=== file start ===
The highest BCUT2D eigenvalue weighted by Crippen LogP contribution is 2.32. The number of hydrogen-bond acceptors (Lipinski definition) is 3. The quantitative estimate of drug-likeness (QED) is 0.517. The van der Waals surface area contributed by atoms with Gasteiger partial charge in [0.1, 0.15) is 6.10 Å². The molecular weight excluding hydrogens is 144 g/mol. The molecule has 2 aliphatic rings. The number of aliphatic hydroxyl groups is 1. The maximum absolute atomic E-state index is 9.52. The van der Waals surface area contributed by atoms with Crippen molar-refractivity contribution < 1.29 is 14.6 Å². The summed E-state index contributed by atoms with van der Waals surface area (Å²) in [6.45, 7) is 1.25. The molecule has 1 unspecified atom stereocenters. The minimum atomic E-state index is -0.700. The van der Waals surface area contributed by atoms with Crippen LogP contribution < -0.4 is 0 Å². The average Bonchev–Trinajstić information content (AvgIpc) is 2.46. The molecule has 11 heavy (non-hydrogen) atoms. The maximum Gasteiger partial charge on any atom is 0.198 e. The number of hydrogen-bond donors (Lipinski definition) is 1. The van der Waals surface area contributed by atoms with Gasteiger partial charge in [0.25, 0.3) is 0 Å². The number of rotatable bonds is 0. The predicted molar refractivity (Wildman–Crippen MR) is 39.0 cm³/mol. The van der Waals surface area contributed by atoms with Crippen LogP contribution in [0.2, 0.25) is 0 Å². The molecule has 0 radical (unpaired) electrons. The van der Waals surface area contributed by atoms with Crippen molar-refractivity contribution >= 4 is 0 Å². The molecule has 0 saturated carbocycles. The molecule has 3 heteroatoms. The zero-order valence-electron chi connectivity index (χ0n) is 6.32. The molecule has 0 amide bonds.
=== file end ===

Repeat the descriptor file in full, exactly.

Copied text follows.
The highest BCUT2D eigenvalue weighted by Crippen LogP contribution is 2.32. The number of hydrogen-bond acceptors (Lipinski definition) is 3. The quantitative estimate of drug-likeness (QED) is 0.517. The van der Waals surface area contributed by atoms with Gasteiger partial charge in [0.1, 0.15) is 6.10 Å². The molecular weight excluding hydrogens is 144 g/mol. The molecule has 2 aliphatic rings. The number of aliphatic hydroxyl groups is 1. The maximum absolute atomic E-state index is 9.52. The van der Waals surface area contributed by atoms with Crippen molar-refractivity contribution < 1.29 is 14.6 Å². The summed E-state index contributed by atoms with van der Waals surface area (Å²) in [6.45, 7) is 1.25. The molecule has 1 unspecified atom stereocenters. The minimum atomic E-state index is -0.700. The van der Waals surface area contributed by atoms with Crippen LogP contribution < -0.4 is 0 Å². The average Bonchev–Trinajstić information content (AvgIpc) is 2.46. The molecule has 11 heavy (non-hydrogen) atoms. The maximum Gasteiger partial charge on any atom is 0.198 e. The number of hydrogen-bond donors (Lipinski definition) is 1. The van der Waals surface area contributed by atoms with Gasteiger partial charge in [0.25, 0.3) is 0 Å². The number of rotatable bonds is 0. The predicted molar refractivity (Wildman–Crippen MR) is 39.0 cm³/mol. The van der Waals surface area contributed by atoms with Crippen LogP contribution in [0.2, 0.25) is 0 Å². The molecule has 0 radical (unpaired) electrons. The van der Waals surface area contributed by atoms with Crippen molar-refractivity contribution >= 4 is 0 Å². The molecule has 0 saturated carbocycles. The molecule has 3 heteroatoms. The zero-order valence-electron chi connectivity index (χ0n) is 6.32. The molecule has 0 amide bonds.